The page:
On June 28, 2013, the Golf Club moved the bankruptcy court for stay relief. In short, the Golf Club sought, among other things, to terminate the automatic stay and allow the Golf Club to execute a trustee's sale of FR 160's real property and to terminate the escrow holding the golf club memberships. FR 160 cross-moved for a stay pending appeal of the order denying confirmation. On August 8, 2013, the bankruptcy court held a hearing on the motions where it granted in part the Golf Club's motion and denied FR 160's motion. The bankruptcy court terminated the automatic stay provisions of § 362 to allow the Golf Club to exercise whatever rights it has as to the real property and golf club memberships. As of this date, the bankruptcy court has not yet entered a formal Order Terminating Stay. FR 160 asks this Court to stay the bankruptcy court's Order Terminating Stay pending the appeal FR 160's appeal of the Order Denying Plan Confirmation, or, in the alternative, staying the bankruptcy court's Order pending this Court's resolution of FR 160's Motion for Leave to Appeal.

DISCUSSION

I. LEGAL STANDARD

Four factors inform the analysis relating to a request for a stay pending appeal: (1) whether the appellant will suffer irreparable harm, (2) whether the appellee will suffer substantial harm as a result of the stay, (3) whether the appellant has shown that it is likely to succeed on the merits, and (4) whether a stay would be in the public interest. In re Red Mountain Machinery Co., 451 B.R. 897, 899 (Bankr. D. Ariz. 2011) (citing Leiva-Perez v. Holder, 640 F.3d 962, 964 (9th Cir. 2011)). The Ninth Circuit's "sliding-scale" approach applies here, and thus "a stronger showing of one element may offset a weaker showing of another." Alliance for the Wild Rockies v. Cottrell, 632 F.3d 1127, 1131 (9th Cir. 2011); see also In re Red Mountain, 451 B.R. at 899 (applying sliding-scale to a stay pending appeal in bankruptcy proceeding). And so an appellant, who, for example, shows that the "hardship balance... tips sharply" in its favor need not show a substantial likelihood of success on the merits; in that situation, "serious questions going to the merits" will suffice. Cottrell, 632 F.3d at 1132.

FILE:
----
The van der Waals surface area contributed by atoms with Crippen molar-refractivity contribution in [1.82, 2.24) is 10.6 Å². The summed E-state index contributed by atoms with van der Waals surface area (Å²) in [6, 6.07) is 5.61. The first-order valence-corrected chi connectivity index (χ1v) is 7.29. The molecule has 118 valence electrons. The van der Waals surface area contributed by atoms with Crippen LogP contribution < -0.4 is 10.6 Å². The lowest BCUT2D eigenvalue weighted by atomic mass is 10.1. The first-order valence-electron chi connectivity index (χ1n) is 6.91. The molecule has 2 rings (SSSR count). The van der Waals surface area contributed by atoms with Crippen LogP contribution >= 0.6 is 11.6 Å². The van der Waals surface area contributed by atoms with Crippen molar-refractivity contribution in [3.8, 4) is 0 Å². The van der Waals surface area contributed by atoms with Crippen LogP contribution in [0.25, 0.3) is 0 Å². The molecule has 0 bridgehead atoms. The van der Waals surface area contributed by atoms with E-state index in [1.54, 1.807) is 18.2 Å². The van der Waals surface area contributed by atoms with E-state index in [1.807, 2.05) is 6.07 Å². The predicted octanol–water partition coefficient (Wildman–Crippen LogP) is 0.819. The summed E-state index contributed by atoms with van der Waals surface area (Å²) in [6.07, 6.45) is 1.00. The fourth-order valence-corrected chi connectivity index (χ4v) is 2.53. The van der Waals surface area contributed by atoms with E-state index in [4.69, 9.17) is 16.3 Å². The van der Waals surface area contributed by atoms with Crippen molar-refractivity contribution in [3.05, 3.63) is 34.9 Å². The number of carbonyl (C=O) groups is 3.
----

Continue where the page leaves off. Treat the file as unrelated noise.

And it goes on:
A. Hardship Balance

Here, the hardship balance "tips sharply" in FR 160's favor. Absent a stay, it is undisputed that the Golf Club will execute a trustee's sale and foreclose on the entirety of FR 160's real property. Throughout the bankruptcy, FR 160 claims that it has paid the Golf Club $458, 258.95 to maintain the real property and preserve the ability to successfully reorganize. As a single-asset debtor, the loss of that real property would essentially terminate any hope of reorganization that FR 160 had. Without the real property and any sale proceeds, FR 160 would have little to no assets and would therefore lack the ability to successfully reorganize.

In contrast, the Golf Club has not shown that it will be significantly harmed by a stay. In its Response, the Golf Club claims that a continued stay pinches its revenue stream and that, as a result, it may be unable to fund certain golf course services going forward. The Golf Club has advanced no specific facts that support these allegations. The Golf Club also mentions "the possibility that [it] will have to turn to its members for money to keep up even skeletal operations." The Court is cognizant that FR 160 has already failed to present a confirmable plan twice, although the bankruptcy court's ruling on the last is subject to appeal, and that continued delay harms the Golf Club. ...